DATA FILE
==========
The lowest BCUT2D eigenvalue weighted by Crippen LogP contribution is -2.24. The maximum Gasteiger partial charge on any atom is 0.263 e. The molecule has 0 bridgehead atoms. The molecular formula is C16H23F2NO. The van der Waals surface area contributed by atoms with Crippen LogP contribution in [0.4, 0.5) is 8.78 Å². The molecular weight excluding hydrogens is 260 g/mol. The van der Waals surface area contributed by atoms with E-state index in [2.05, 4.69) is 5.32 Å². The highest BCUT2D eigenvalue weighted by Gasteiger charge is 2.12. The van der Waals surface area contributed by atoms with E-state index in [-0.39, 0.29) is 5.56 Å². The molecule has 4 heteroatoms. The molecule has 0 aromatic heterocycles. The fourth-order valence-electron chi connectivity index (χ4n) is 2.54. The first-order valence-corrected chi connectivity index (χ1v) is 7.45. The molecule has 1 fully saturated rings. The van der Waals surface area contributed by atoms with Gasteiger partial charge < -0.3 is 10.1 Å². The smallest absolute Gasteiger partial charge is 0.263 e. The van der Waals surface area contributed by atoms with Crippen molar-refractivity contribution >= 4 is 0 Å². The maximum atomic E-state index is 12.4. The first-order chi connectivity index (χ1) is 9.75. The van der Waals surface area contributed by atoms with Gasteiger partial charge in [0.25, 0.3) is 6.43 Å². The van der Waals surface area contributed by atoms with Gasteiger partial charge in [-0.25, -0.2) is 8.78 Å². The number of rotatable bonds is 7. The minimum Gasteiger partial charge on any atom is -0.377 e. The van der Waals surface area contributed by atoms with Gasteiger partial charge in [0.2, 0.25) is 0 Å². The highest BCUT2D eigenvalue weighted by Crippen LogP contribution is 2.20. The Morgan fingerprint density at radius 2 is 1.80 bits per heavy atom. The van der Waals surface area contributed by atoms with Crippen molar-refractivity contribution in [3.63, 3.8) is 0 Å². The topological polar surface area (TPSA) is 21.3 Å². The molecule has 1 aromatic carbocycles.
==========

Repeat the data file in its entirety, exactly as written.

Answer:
The lowest BCUT2D eigenvalue weighted by Crippen LogP contribution is -2.24. The maximum Gasteiger partial charge on any atom is 0.263 e. The molecule has 0 bridgehead atoms. The molecular formula is C16H23F2NO. The van der Waals surface area contributed by atoms with Crippen LogP contribution in [0.4, 0.5) is 8.78 Å². The molecular weight excluding hydrogens is 260 g/mol. The van der Waals surface area contributed by atoms with E-state index in [2.05, 4.69) is 5.32 Å². The highest BCUT2D eigenvalue weighted by Gasteiger charge is 2.12. The van der Waals surface area contributed by atoms with E-state index in [-0.39, 0.29) is 5.56 Å². The molecule has 4 heteroatoms. The molecule has 0 aromatic heterocycles. The fourth-order valence-electron chi connectivity index (χ4n) is 2.54. The first-order valence-corrected chi connectivity index (χ1v) is 7.45. The molecule has 1 fully saturated rings. The van der Waals surface area contributed by atoms with Gasteiger partial charge < -0.3 is 10.1 Å². The smallest absolute Gasteiger partial charge is 0.263 e. The van der Waals surface area contributed by atoms with Crippen molar-refractivity contribution >= 4 is 0 Å². The maximum atomic E-state index is 12.4. The first-order chi connectivity index (χ1) is 9.75. The van der Waals surface area contributed by atoms with Gasteiger partial charge in [0.25, 0.3) is 6.43 Å². The van der Waals surface area contributed by atoms with Gasteiger partial charge in [-0.25, -0.2) is 8.78 Å². The number of rotatable bonds is 7. The minimum Gasteiger partial charge on any atom is -0.377 e. The van der Waals surface area contributed by atoms with Gasteiger partial charge in [0.2, 0.25) is 0 Å². The highest BCUT2D eigenvalue weighted by Crippen LogP contribution is 2.20. The Morgan fingerprint density at radius 2 is 1.80 bits per heavy atom. The van der Waals surface area contributed by atoms with Crippen molar-refractivity contribution in [3.63, 3.8) is 0 Å². The topological polar surface area (TPSA) is 21.3 Å². The molecule has 1 aromatic carbocycles.